advertisement

You can use the following itinerary to make the most out of a week in Jamaica, but feel free to drop a place or two to save a day to relax on the beach. One week provides just enough time, although barely, to introduce yourself to some of the best of the grand resorts on the island, especially Montego Bay and Port Antonio.

Days 1 & 2: Arrival in Montego Bay
Fly to Jamaica and use Montego Bay as your gateway. It is Jamaica's premier resort with good airline connections from North America. You can pick up your rental car (advance arrangements are best) at the airport. Arm yourself with a good map and drive to your hotel. We don't suggest you launch the driving tour on your first day in Jamaica. The drive in from the airport will give you a good preview of driving conditions on the island. Perhaps after getting to your hotel of choice, you can relax and recuperate around the pool, sipping a rum punch. And then during your first evening, you can enjoy some live reggae music and a bountiful buffet of Jamaican specialties before turning in early after an exhausting day of departure and arrival hassles.

On the morning of Day 2, begin your road adventure of the island setting out for Rose Hall Great House, formal locale of the "White Witch," which lies 15km (9 1/4 miles) east of the center of Montego Bay. Take the A1 highway east until you see the signposted turnoff near the community of Little River. After a 2-hour visit, get back on the A1 and continue east until you see the turnoff from A1 leading to Greenwood Great House, former residence of the literary Barrett family. After a visit, you still have time to drive to Falmouth for lunch. The port town of Falmouth lies 37km (23 miles) east of Montego Bay. Before setting out to explore the town, stop first at the Glistening Waters Restaurant and Marina for a seafood lunch on the veranda overlooking the lagoon. After lunch, continue to Falmouth and take our walking tour of this historic seaport.

After a day spent exploring the eastern coastline of Montego Bay, drive back to the center of the resort for the night.

Days 3, 4 & 5: Exploring East & West of Ocho Rios
To keep from checking in and out of hotels frequently, you can use the North Coast of Ocho Rios as a base for all of the following excursions.

After checking out of your hotel, head east along A1 in the direction of Falmouth. Beyond Falmouth, the A1 dips inland away from the sea until it reaches the little hamlet of Duncans, about 11km (7 miles) east of Falmouth and huddled under the hills of the Cockpit Country.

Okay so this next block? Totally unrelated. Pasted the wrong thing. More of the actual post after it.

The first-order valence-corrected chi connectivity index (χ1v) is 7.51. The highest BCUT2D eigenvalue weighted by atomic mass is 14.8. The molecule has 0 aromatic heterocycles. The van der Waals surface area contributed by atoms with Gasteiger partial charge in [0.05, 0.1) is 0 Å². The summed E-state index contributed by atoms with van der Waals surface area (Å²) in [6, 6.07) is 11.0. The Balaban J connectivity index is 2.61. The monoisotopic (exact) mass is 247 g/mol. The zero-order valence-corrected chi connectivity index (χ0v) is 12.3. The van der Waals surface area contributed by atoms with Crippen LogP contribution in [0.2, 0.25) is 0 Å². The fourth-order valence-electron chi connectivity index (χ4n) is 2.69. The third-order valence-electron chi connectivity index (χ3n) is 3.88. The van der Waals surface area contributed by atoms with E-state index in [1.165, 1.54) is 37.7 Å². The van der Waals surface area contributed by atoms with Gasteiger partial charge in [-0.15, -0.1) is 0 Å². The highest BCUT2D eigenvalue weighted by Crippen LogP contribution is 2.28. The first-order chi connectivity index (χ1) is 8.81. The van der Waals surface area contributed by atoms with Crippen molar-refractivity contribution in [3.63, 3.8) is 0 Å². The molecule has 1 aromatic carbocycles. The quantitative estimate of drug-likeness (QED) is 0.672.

You'll find little here to detain you, except for a few local food joints and bars touting rum drinks. No one remembers when the clock tower last worked. Calypso fans know that the great singer, Harry Belafonte, once lived here in relative poverty. If you want to get out and stretch your legs, seek out the Kettering Baptist Church if it's open. Constructed in 1893, it honors William Knibb, a Baptist missionary. He is fabled in Jamaican history as an abolitionist. In 1840 he founded an emancipation village where runaway slaves enjoyed freedom.

Continue east beyond Duncans along the A1 to the little town of Rio Bueno, 51km (32 miles) east of Montego Bay. Rio Bueno is a fishing community that was the setting for the 1964 movie A High Wind in Jamaica (a classic you may find on the late show).

Rio Bueno was the place where Columbus first set foot in Jamaica on May 4, 1494 (or so it is believed). Offshore were anchored his caravels, the Cardera, Nina, and San Juan.

If you'd like a break, take time out to look at the 18th-century ruins of Fort Dundas behind the local school. It was named for Henry Dundas, the British secretary of war in the late 1700s. You can also walk over to St. Mark's Anglican Church, constructed on the water by the British in 1833. It has known greater days.

After Rio Bueno, the A1 runs along the sea until it reaches Columbus Park, which is a good place to stop for a picnic. You can secure the makings for a noon-day respite at Montego Bay or at little joints in Rio Bueno. If you didn't prepare and bring along a picnic, you'll find a snack bar and a little tavern serving hot food. There's also a craft shop if you want a souvenir. Check out the museum here before continuing on your way.

Immediately to the east, reached along the A1, Discovery Bay comes into view. Opening onto a wide flask-shaped bay, Discovery Bay lies 8km (5 miles) east of Rio Bueno and 8km (5 miles) west of our next stopover at Runaway Bay. Locals make the claim that it was here that Columbus first landed in 1494, although some historians believe that Rio Bueno, as mentioned above, has a better claim.

You needn't spend a lot of time at Discovery Bay. The town is dominated by the Kaiser Jamaica Bauxite Company, and you can see large freighters loaded with the bauxite at the pier on the west side of the bay. Most of these freighters are headed for Russia. This so-called "red gold" is also shipped to refineries in the United States.

If you'd like an hour or so on the beach, take your trunks and head for Puerto Seco Beach, the best in the area. Its name, meaning "dry harbor," is said to have come from the reluctance of Columbus to land on a bay with no fresh water. There are full facilities and a snack bar here.

Continue east to Runaway Bay, which makes a more tranquil alternative choice for a hotel if you'd like to lodge here to explore the rest of the coast. Ocho Rios is larger and more bustling, however, with more activities going on.

Runaway Bay is for the escapist vacationers who want to flee the cruise-ship passengers arriving constantly at Ocho Rios. There's not a lot here. It's virtually a one-street village stretching for 3km (2 miles) along the A1. The name Runaway comes from the legend that the Spaniards fled from Jamaica to this point in 1655. Another legend suggests that the name comes from African slaves making a getaway from Cuba by canoe.

At this point in the tour you can dip south along the B3, following the signs past the little hamlet of Orange Valley to Brown's Town, a large, bustling market town lying 11km (7 miles) south of Runaway Bay. For some motorists, this will be their first look at the "real Jamaica." Hopefully you'll arrive on one of the market days: Wednesday, Friday, and Saturday. Stroll through the tin-roofed, cast-iron Victorian market and be prepared for some powerful hawkers peddling their wares.